Until we could get metformin, we did have the opportunity to take insulin instead of a sulfonylurea. And we had a lot of different sulfonylureas to choose from, making it appear that our choice was greater that it really was. Brand names include Amaryl, Glucotrol XL, Diaßeta, Glynase, Micronase, as well as Dymelor, Diabinese, Orinase, and Tolinase. Combination drugs like Metaglip, Glucovance, Avandaryl, and Duetact also are part sulfonylurea. [Read more →]

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Posted in: Medication

The Big Ds: Diabetes, Depression, and the D Vitamin

January 8th, 2010 · 9 Comments

Since alliteration helps us to remember connections, we’re lucky that diabetes, depression, and the D vitamin all start with the same letter. We aren’t lucky that diabetes and depression are so closely connected, as I wrote in my essay on “Diabetes and Depression” here a year ago. But we’re in luck that vitamin D might treat both conditions, killing two birds with one stone, as our less technologically powerful ancestors used to say.

“About 70 percent of the population of the United States has insufficient levels of vitamin D,” says Adrian Gombart, a principal investigator with the Linus Pauling Institute at Oregon State University. “This is a critical issue as we learn more about the many roles it may play in fighting infection, balancing your immune response, helping to address autoimmune problems, and even preventing heart disease.”

People with diabetes may have even lower levels of vitamin D, according to a review last year in The Diabetes Educator. People at risk of diabetes and the metabolic syndrome (or syndrome x) also have low vitamin D levels.

Recent research found that 19 percent of people with type 2 diabetes probably suffer from major depression and an additional two-thirds of us have at least some depressive symptoms. People with diabetes are twice as likely to be depressed as other people.
[Read more →]

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Posted in: Medication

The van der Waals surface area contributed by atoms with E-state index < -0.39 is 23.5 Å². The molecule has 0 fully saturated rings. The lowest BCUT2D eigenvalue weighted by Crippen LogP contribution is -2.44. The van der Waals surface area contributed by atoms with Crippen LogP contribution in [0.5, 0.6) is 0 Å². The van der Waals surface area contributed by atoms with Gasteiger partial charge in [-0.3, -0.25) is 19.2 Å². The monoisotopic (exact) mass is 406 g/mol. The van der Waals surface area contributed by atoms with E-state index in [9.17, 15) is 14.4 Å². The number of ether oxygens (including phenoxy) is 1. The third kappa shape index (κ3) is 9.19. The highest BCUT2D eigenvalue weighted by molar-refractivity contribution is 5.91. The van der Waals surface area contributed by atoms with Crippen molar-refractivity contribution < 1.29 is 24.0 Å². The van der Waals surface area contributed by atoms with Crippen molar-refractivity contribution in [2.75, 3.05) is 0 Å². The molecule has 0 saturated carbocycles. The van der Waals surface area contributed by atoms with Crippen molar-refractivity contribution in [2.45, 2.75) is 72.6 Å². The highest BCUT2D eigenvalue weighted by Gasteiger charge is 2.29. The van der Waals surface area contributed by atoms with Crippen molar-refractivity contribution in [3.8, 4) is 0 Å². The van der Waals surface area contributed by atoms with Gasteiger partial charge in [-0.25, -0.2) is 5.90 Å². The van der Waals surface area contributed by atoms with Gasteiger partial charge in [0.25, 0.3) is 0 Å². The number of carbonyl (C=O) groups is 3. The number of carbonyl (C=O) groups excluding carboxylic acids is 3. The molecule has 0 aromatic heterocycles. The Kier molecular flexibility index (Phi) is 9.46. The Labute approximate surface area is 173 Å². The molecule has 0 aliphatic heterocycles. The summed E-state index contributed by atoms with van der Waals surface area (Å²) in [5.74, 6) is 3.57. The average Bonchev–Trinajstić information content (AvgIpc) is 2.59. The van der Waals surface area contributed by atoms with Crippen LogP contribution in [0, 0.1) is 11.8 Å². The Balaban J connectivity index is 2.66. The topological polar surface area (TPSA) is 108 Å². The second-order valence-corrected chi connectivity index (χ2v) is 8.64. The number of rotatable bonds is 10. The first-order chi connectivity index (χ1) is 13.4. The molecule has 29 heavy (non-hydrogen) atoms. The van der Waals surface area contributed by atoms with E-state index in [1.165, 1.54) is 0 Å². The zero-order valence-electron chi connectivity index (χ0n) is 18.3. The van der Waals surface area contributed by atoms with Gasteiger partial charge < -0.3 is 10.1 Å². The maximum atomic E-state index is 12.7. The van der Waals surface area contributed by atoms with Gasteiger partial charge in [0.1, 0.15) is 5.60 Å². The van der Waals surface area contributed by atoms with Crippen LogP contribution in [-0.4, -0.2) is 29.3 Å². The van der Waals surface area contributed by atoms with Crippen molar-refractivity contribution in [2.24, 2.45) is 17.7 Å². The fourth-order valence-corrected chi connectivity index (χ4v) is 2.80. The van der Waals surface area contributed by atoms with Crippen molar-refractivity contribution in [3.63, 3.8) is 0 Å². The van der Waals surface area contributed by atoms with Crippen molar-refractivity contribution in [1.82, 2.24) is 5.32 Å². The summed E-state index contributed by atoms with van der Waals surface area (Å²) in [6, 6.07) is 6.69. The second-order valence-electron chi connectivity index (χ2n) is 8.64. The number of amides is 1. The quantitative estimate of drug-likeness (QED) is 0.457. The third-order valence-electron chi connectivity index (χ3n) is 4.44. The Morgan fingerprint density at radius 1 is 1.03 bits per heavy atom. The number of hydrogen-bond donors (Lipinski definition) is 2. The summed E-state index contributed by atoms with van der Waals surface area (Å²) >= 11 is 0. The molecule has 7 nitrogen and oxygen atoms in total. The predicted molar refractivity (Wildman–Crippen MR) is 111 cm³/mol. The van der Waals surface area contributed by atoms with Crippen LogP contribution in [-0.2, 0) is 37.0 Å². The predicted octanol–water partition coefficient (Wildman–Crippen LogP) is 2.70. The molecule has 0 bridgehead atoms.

Bad Science

December 11th, 2009 · 2 Comments

Whenever I become conscious of a word or concept new to me, I began to notice it everywhere. All of you probably have had this experience.

It is so common that we even have a nice big word for it thanks to the great Swiss psychiatrist Carl Jung: Synchronicity.

A couple of weeks ago a member of the diabetes support group that meets in my apartment loaned me a book called Bad Science. A practicing physician in the U.K.’s National Health Service and newspaper medical columnist named Ben Goldacre wrote it and Fourth Estate published it last year in the U.K.

The book is a detailed indictment of the British press for its woeful ignorance of some basic scientific concepts. Like one of my favorites, “regression to the mean.” This sounds complicated. But it is simply the fact that everything, including our health, has a natural cycle. Since we tend to see a doctor when we feel the worst, we think that his or her treatment helped us, while we would soon feel better no matter what the treatment was. [Read more →]

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Posted in: Basics

Two Easy Ways to Control Blood Pressure

October 30th, 2009 · 1 Comment

High blood pressure is part of the metabolic syndrome. This means that almost all of us who have diabetes also have high blood pressure.

We have lots of ways to help us control our blood pressure, including pills. But if you, like me, prefer to avoid taking prescription medicine, researchers have now discovered two ways that seem much better.

The researchers reported their findings Thursday at the American Heart Association High Blood Pressure Research Conference in Chicago. Formal papers will probably follow.

One study shows that younger women tripled their risk of having high blood pressure later in life when their levels of vitamin D were low. Those who were deficient in vitamin D — that is with less than 80 nanomoles per liter of blood — when the Michigan Bone Health and Metabolism Study measured it for 559 women in 1993 were more likely to have high blood pressure when researchers followed up with them 15 years later. Even adjusting for the effects of age, obesity, and smoking, the women who had been deficient in vitamin D at the start of the study were three times more likely to have high blood pressure in 2008. [Read more →]